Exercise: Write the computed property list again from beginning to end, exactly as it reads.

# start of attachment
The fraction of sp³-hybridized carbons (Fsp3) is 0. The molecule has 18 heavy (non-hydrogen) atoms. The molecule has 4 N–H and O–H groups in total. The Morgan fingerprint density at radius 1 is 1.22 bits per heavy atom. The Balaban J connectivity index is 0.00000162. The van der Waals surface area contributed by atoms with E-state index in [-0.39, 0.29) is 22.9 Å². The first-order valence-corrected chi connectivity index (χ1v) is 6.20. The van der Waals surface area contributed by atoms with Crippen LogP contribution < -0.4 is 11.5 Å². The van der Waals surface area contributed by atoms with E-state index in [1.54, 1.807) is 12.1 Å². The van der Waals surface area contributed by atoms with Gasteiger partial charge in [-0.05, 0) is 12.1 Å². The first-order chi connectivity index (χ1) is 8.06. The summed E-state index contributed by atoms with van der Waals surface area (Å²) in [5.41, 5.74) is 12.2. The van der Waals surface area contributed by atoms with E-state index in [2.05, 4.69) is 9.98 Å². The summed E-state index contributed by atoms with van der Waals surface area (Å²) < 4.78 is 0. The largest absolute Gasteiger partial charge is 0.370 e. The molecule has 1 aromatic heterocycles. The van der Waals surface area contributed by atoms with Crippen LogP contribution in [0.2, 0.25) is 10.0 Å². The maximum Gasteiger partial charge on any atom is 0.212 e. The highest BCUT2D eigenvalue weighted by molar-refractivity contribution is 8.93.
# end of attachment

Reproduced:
The fraction of sp³-hybridized carbons (Fsp3) is 0. The molecule has 18 heavy (non-hydrogen) atoms. The molecule has 4 N–H and O–H groups in total. The Morgan fingerprint density at radius 1 is 1.22 bits per heavy atom. The Balaban J connectivity index is 0.00000162. The van der Waals surface area contributed by atoms with E-state index in [-0.39, 0.29) is 22.9 Å². The first-order valence-corrected chi connectivity index (χ1v) is 6.20. The van der Waals surface area contributed by atoms with Crippen LogP contribution < -0.4 is 11.5 Å². The van der Waals surface area contributed by atoms with E-state index in [1.54, 1.807) is 12.1 Å². The van der Waals surface area contributed by atoms with Gasteiger partial charge in [-0.05, 0) is 12.1 Å². The first-order chi connectivity index (χ1) is 8.06. The summed E-state index contributed by atoms with van der Waals surface area (Å²) in [5.41, 5.74) is 12.2. The van der Waals surface area contributed by atoms with E-state index in [2.05, 4.69) is 9.98 Å². The summed E-state index contributed by atoms with van der Waals surface area (Å²) < 4.78 is 0. The largest absolute Gasteiger partial charge is 0.370 e. The molecule has 1 aromatic heterocycles. The van der Waals surface area contributed by atoms with Crippen LogP contribution in [0.2, 0.25) is 10.0 Å². The maximum Gasteiger partial charge on any atom is 0.212 e. The highest BCUT2D eigenvalue weighted by molar-refractivity contribution is 8.93.